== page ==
The personal debt of U.S. consumers equals U.S. Gross Domestic Product today - for the first time since 1929 – which makes us pretty certain that leaf rot on those green shoots is at least likely if not a sure thing.

The garden in the form of the stock market might look healthy for the next several months – until second quarter earnings are announced and expectations for the rest of the year are given by corporate management teams. It should be a little like waiting for plants to grow and produce fruit, just to find out that we’d been pinning our hopes on weeds.

While I'm not a professional gardener (honestly, I have a black thumb), even I know that in order to have a successful future harvest, the land has to be tilled, the seeds planted, young plants fertilized, the garden weeded and then after an appropriate amount of time, the fruits can be enjoyed. My problem with current circumstances is that it is apparent that fertilizer has been spread far and wide but, over rocky soil that harbors an abundance of weeds. I believe that the economic soil isn’t really ready to grow healthy plants and the plentiful government fertilizer has kept alive numerous noxious weeds (banks, car companies, insurance companies) that are stealing nutrients from companies that managed their businesses well enough for normal times but were caught up in extraordinary circumstances. Eventually the weeding out will happen and some good companies will be thrown on the burn pile along with the nasty weeds, an unfortunate reality of capitalism. Until that weeding is finished however, why not stay out of harm's way? When the garden is full of weeds, it’s time to go to the orchards and other locales for food.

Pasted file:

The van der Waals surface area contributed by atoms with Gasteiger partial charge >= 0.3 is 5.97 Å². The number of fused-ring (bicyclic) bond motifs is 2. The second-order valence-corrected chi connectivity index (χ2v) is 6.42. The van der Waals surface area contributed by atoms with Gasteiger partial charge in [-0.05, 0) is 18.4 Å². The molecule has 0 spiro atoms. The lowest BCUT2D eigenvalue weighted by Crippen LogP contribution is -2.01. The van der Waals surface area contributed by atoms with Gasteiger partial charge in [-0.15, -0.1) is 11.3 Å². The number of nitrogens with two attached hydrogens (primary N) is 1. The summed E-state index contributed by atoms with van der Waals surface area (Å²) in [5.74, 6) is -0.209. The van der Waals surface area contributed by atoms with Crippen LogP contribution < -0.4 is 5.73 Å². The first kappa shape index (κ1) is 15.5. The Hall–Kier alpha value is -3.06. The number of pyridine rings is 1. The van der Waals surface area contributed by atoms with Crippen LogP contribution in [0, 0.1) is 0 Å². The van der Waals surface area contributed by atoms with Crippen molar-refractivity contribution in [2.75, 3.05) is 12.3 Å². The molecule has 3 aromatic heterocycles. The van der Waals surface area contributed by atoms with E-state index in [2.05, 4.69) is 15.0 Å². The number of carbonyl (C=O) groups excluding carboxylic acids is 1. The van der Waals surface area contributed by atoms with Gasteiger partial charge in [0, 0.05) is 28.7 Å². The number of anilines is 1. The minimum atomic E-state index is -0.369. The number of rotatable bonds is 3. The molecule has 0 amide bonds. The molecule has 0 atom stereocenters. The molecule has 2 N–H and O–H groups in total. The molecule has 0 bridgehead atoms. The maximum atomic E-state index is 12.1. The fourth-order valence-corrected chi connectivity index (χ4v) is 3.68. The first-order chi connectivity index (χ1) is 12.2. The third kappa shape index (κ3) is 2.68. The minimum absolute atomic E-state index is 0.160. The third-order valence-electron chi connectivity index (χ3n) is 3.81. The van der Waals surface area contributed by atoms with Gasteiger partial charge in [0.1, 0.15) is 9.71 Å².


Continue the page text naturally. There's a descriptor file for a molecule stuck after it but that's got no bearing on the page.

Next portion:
Monday, May 11, 2009

Those who forget history... may be on TV

Wouldn't you think that knowing a bit of financial history would be required for those wishing to anchor on a financial network? I'm a bit flumoxed by the following statement from a certain anchor on a certain network (both of whom will remain nameless): "Come on! Bear market rally? 37% on the S&P? That's one enormous bear." Why yes, darling, this IS one enormous bear. Glad you noticed.